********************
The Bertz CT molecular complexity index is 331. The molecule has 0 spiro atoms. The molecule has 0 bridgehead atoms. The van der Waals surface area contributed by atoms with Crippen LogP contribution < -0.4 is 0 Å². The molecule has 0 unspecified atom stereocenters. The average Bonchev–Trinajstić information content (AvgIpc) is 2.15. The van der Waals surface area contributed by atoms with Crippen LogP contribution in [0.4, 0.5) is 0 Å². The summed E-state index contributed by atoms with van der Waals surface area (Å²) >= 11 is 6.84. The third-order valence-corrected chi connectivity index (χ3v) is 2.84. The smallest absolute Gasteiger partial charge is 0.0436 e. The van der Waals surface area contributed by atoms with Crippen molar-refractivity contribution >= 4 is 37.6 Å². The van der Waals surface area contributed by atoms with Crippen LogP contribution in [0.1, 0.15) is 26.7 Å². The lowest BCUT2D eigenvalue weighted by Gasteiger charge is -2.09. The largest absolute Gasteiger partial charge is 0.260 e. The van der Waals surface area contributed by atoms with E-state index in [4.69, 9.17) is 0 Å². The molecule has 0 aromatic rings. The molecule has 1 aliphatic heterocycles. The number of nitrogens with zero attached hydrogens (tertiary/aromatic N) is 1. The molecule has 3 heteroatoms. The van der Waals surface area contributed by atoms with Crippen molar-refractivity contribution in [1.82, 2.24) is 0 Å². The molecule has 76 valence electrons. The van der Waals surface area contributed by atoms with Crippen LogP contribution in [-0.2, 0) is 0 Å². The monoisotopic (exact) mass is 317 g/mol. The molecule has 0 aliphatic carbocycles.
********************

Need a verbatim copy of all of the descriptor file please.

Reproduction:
The Bertz CT molecular complexity index is 331. The molecule has 0 spiro atoms. The molecule has 0 bridgehead atoms. The van der Waals surface area contributed by atoms with Crippen LogP contribution < -0.4 is 0 Å². The molecule has 0 unspecified atom stereocenters. The average Bonchev–Trinajstić information content (AvgIpc) is 2.15. The van der Waals surface area contributed by atoms with Crippen LogP contribution in [0.4, 0.5) is 0 Å². The summed E-state index contributed by atoms with van der Waals surface area (Å²) >= 11 is 6.84. The third-order valence-corrected chi connectivity index (χ3v) is 2.84. The smallest absolute Gasteiger partial charge is 0.0436 e. The van der Waals surface area contributed by atoms with Crippen molar-refractivity contribution >= 4 is 37.6 Å². The van der Waals surface area contributed by atoms with Crippen LogP contribution in [0.1, 0.15) is 26.7 Å². The lowest BCUT2D eigenvalue weighted by Gasteiger charge is -2.09. The largest absolute Gasteiger partial charge is 0.260 e. The van der Waals surface area contributed by atoms with E-state index in [4.69, 9.17) is 0 Å². The molecule has 0 aromatic rings. The molecule has 1 aliphatic heterocycles. The number of nitrogens with zero attached hydrogens (tertiary/aromatic N) is 1. The molecule has 3 heteroatoms. The van der Waals surface area contributed by atoms with Crippen molar-refractivity contribution in [1.82, 2.24) is 0 Å². The molecule has 76 valence electrons. The van der Waals surface area contributed by atoms with Crippen LogP contribution in [-0.2, 0) is 0 Å². The monoisotopic (exact) mass is 317 g/mol. The molecule has 0 aliphatic carbocycles.